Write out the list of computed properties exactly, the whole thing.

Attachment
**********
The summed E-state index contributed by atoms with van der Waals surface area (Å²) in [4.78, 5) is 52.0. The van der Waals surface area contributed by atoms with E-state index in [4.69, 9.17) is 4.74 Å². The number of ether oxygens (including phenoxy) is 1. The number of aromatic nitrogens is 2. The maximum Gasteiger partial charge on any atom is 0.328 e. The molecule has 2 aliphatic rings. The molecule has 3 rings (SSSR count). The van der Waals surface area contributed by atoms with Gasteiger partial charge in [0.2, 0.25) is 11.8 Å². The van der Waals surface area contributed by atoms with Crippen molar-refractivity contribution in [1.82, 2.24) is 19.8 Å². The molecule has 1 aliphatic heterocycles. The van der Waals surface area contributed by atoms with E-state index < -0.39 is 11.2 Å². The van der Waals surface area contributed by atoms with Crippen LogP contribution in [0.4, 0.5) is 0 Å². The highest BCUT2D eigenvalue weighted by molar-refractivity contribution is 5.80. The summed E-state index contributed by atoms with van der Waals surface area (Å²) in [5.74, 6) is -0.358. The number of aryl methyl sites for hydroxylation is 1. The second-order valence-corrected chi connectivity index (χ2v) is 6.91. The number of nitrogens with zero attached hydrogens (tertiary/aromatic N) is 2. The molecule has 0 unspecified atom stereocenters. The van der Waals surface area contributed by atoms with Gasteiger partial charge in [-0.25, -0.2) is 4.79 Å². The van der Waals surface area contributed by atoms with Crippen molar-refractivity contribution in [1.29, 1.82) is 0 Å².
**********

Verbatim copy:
The summed E-state index contributed by atoms with van der Waals surface area (Å²) in [4.78, 5) is 52.0. The van der Waals surface area contributed by atoms with E-state index in [4.69, 9.17) is 4.74 Å². The number of ether oxygens (including phenoxy) is 1. The number of aromatic nitrogens is 2. The maximum Gasteiger partial charge on any atom is 0.328 e. The molecule has 2 aliphatic rings. The molecule has 3 rings (SSSR count). The van der Waals surface area contributed by atoms with Gasteiger partial charge in [0.2, 0.25) is 11.8 Å². The van der Waals surface area contributed by atoms with Crippen molar-refractivity contribution in [1.82, 2.24) is 19.8 Å². The molecule has 1 aliphatic heterocycles. The van der Waals surface area contributed by atoms with E-state index < -0.39 is 11.2 Å². The van der Waals surface area contributed by atoms with Crippen LogP contribution in [0.4, 0.5) is 0 Å². The highest BCUT2D eigenvalue weighted by molar-refractivity contribution is 5.80. The summed E-state index contributed by atoms with van der Waals surface area (Å²) in [5.74, 6) is -0.358. The number of aryl methyl sites for hydroxylation is 1. The second-order valence-corrected chi connectivity index (χ2v) is 6.91. The number of nitrogens with zero attached hydrogens (tertiary/aromatic N) is 2. The molecule has 0 unspecified atom stereocenters. The van der Waals surface area contributed by atoms with Gasteiger partial charge in [-0.25, -0.2) is 4.79 Å². The van der Waals surface area contributed by atoms with Crippen molar-refractivity contribution in [1.29, 1.82) is 0 Å².